The Shot Livestock Compensation Program provides compensation to producers whose livestock is shot by another person in a Wildlife Management Unit in which there is an open recreational season for the hunting of big game or game birds.
Funding for the Shot Livestock Compensation Program comes from dedicated revenue from the sale of recreational hunting and fishing licences.
Frequently Asked Questions
I think my livestock has been shot. How do I make a claim?
- Contact your nearest detachment of the RCMP as soon as possible. The investigating officer may suggest that you cover the carcass with a tarp in order to prevent evidence from being lost to scavenging.
- Contact a veterinarian to examine the dead or injured animal. If the livestock is confirmed as having been shot, the owner may submit a claim for fees paid to a veterinarian for the services of the veterinarian’s investigation into whether or not the animal was shot or the medical treatment of the animal’s injury.
- The RCMP investigating officer will examine the livestock and evidence from the area to confirm whether or not the animal was shot.
- If the evidence confirms that the livestock was shot, the investigating RCMP officer will file the compensation claim on behalf of the producer.
- Shot Livestock Compensation Application
What types of livestock are eligible for compensation?
- Domestic cow, domestic goat, domestic sheep, domestic swine, bison and domestic horse are eligible for compensation.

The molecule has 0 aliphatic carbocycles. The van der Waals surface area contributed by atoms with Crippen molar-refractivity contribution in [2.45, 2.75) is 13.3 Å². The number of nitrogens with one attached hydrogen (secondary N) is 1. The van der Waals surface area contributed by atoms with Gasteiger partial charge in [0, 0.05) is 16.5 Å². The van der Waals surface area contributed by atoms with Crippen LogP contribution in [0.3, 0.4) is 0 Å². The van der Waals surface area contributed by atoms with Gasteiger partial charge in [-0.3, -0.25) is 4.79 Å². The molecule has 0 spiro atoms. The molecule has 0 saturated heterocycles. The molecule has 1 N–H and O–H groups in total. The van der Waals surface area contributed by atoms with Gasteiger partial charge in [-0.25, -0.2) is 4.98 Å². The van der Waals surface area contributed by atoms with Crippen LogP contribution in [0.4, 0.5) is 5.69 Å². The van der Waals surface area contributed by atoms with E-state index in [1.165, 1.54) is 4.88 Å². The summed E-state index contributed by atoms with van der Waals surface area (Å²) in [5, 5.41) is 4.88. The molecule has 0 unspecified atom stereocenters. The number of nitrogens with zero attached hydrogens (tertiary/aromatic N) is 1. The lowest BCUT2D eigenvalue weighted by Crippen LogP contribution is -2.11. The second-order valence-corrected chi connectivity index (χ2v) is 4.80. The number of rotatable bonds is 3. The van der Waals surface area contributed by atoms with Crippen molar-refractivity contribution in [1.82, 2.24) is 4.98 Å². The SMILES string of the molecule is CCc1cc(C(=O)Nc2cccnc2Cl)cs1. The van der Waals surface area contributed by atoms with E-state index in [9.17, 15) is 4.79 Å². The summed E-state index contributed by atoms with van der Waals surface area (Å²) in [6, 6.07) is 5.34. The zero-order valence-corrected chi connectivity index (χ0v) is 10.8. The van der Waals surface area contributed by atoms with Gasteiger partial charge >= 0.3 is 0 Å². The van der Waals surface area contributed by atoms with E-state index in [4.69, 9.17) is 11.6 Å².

How am I compensated if it is confirmed that my livestock has been shot?
- If a suspect in the shooting of the livestock has or will be charged by the RCMP, the producer should pursue restitution for the value of the livestock through the options available through the courts.
- If the livestock is insured, the producer should pursue compensation through their insurance coverage. The amount of the deductible (if applicable) for the claim may be eligible.
- If suspects have not been identified, or if the accused is found to be not-guilty in the case, the compensation for the dead livestock is calculated at 100% of the value of the animal to a maximum, in the case of a horse, of $2000.00. Veterinary and medication costs incurred by the producer for the treatment of eligible shot livestock are eligible, but cannot exceed the market value of the animal.
Posted: Jan 14, 2016